Even a single gene can vary in important ways. It is central to molecular biology that variations or mutations in genes can cause errors in certain steps in the metabolic pathways. While essentially the same, a sequence in the genetic code can differ between people, resulting in what is called a gene variant. There are well-known examples of this. Relatively benign characteristics can result, such as lengthened noses or arced eyebrows. More seriously, the presence of certain gene variants are known to heighten the risk for such conditions as autism, breast cancer, cystic fibrosis, and stroke.
Certain genes, erroneously transcribed and/or missed by our error-correction mechanisms, can exert their influence. Considered in a genomic context, the malformations can result in serious disease conditions. Tay-Sachs disease (TSD) is a rare genetic disorder. Its most common variant, Infantile TSD, is invariably fatal. Harmful quantities of ganglioside, a fatty acid derivative, accumulate in the brain's nerve cells. Research tracked Tay-Sachs to a genetic mutation on the HEXA gene on chromosome 15. A large number of HEXA mutations have been discovered (with new ones still under report). Moreover, different populations have significantly different carrier frequencies.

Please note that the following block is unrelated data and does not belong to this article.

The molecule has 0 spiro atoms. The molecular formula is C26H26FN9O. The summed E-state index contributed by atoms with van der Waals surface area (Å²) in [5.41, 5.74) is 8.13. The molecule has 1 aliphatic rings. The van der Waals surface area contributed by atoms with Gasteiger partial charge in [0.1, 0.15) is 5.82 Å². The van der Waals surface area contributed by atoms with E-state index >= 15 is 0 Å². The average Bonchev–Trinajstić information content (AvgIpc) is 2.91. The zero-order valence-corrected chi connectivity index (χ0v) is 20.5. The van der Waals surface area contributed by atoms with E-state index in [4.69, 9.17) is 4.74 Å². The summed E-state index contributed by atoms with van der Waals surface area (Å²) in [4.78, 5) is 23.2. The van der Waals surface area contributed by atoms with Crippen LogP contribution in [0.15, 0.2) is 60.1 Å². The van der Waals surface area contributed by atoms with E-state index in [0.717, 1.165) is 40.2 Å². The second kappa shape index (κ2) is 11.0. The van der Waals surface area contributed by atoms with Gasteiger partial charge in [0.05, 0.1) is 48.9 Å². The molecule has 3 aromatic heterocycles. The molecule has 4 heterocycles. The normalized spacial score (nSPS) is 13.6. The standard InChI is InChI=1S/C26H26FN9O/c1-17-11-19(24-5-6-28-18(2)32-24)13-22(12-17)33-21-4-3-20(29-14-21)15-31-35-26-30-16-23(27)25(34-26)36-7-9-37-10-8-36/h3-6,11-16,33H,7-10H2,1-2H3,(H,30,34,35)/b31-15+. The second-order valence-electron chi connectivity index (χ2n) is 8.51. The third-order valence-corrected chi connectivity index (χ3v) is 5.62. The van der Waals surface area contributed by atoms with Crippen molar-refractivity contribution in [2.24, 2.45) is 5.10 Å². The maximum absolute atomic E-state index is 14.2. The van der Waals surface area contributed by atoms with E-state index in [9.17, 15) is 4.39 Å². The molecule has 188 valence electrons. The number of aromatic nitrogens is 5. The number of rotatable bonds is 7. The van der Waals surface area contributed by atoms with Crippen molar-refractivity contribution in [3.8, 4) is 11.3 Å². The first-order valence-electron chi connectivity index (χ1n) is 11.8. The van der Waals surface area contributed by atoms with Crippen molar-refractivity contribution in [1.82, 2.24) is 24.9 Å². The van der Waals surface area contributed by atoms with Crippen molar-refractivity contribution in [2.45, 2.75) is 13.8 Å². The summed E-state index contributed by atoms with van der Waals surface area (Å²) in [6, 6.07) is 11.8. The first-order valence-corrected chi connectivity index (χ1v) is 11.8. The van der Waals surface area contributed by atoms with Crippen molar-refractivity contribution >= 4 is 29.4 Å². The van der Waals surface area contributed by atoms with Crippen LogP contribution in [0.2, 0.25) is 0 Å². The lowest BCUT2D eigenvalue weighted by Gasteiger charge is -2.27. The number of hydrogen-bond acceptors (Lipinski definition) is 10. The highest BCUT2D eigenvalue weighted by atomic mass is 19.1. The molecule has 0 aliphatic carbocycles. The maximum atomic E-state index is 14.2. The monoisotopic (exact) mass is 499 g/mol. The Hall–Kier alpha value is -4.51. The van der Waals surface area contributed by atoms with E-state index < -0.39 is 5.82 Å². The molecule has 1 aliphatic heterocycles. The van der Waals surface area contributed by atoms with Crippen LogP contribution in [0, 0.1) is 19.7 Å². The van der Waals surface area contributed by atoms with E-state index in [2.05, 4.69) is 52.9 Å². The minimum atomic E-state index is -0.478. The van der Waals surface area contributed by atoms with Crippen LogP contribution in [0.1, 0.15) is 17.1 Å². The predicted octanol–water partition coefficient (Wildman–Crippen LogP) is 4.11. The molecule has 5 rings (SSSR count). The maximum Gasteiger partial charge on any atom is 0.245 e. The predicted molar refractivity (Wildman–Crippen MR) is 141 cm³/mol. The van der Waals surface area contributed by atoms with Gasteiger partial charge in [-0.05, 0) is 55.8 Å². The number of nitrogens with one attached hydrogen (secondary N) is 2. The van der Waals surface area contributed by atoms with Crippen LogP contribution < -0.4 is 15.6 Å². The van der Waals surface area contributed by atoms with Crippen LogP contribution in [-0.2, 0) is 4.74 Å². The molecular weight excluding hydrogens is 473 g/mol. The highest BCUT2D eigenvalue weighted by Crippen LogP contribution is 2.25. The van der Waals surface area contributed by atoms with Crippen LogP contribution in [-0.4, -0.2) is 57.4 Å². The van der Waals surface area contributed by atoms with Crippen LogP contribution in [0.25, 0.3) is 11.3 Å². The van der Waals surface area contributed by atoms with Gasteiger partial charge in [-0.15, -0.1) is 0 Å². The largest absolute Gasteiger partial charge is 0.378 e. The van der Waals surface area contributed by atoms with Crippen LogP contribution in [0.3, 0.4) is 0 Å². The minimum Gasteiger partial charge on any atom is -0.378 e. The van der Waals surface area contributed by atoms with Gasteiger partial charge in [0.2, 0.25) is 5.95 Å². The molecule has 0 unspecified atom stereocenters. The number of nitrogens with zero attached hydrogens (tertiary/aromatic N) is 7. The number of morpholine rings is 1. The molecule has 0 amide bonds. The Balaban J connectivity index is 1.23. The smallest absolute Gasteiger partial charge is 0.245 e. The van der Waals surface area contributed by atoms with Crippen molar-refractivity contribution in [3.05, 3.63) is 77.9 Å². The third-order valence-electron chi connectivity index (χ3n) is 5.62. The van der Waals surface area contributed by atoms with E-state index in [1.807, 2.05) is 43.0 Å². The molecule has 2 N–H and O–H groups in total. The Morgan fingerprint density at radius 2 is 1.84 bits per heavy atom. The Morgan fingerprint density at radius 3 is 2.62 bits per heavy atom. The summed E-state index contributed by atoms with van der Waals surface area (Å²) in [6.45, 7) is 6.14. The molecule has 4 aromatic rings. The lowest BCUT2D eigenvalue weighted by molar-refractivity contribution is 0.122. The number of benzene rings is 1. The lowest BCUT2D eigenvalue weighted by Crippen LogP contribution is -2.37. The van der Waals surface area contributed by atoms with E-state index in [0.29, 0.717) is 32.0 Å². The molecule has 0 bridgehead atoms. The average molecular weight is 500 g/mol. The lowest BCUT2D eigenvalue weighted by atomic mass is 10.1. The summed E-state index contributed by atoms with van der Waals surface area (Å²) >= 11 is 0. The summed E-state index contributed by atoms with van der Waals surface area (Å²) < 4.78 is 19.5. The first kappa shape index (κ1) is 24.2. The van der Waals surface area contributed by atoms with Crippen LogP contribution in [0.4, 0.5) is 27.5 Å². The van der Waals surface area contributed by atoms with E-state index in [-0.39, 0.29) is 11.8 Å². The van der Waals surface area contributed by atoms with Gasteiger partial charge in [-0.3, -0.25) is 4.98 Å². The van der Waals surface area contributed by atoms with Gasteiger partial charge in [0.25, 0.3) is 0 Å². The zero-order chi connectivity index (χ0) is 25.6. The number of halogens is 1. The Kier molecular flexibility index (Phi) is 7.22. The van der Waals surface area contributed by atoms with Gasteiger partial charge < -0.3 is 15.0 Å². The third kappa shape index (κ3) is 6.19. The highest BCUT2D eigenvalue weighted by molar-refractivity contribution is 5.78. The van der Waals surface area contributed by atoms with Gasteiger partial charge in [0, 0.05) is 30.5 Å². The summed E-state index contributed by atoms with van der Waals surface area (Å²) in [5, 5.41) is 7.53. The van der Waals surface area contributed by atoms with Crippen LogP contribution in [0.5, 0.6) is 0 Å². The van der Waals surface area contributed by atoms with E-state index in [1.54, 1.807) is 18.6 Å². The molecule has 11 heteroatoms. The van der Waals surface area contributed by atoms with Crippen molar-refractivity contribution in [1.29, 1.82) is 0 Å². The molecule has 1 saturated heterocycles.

The desire to find a point-specific gene
The severity and type of TSD occurence is subject to a variety of genomal influences, so one would be hard-pressed to say, even with Tay-Sachs, that there is one specific culprit gene that explains everything. Notably, this is why one cannot say there is such a thing as a "stroke" gene or "cystic fibrosis gene" per se. The best we can do is say there is a genetic condition or — more properly — a genetic component to the occurence.